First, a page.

SAMUEL SEABURY'S public life began in the 1890's with his campaign for Henry George, the single-tax philosopher, for mayor; it ended in the late 1940's with the death of his friend Fiorello H. La Guardia, the Fusion candidate of his selection who became the greatest reform mayor New York ever had. As judge, lawyer and investigator, Seabury defended trade unions and advocated municipal ownership of public utilities--an early and late muckraker; handled major appeals before the highest courts for clients famous and unknown; and served as counsel in the state investigation of New York City corruption that still stands as a landmark in municipal housecleaning. Across fifty public years, he encountered some of the major figures on the American scene.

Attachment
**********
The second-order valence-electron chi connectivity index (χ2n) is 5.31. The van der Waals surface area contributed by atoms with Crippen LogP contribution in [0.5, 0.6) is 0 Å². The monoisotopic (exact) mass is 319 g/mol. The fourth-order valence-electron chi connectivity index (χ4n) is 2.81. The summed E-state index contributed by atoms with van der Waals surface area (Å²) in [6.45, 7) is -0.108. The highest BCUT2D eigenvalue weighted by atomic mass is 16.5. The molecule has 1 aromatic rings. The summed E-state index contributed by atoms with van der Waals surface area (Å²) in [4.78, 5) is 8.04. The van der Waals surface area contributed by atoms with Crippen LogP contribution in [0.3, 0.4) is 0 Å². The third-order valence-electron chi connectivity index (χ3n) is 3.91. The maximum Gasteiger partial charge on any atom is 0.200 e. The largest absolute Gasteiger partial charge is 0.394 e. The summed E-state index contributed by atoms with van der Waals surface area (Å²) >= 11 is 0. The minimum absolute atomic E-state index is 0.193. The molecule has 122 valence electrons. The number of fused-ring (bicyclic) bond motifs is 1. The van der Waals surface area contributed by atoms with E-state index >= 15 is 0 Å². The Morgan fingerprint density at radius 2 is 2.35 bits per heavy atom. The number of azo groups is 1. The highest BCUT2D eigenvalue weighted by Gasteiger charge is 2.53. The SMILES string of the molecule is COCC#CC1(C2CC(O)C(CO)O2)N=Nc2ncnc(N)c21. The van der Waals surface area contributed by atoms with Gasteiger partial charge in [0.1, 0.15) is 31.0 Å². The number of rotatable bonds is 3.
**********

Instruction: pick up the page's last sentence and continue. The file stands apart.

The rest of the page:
The aim of this biography is to reach back into Seabury's past to discover the nature of the twentieth-century man with eighteenth- century manners ("I will not be exceeded in courtesy," he once said), to learn why he turned his energies to municipal reform, to determine what were his accomplishments, and to bring into new focus the lessons that were his legacy.
There is a great deal on the printed record involving Judge Seabury. The main sources of this book are court and legislative documents; reports of state investigating committees, including minutes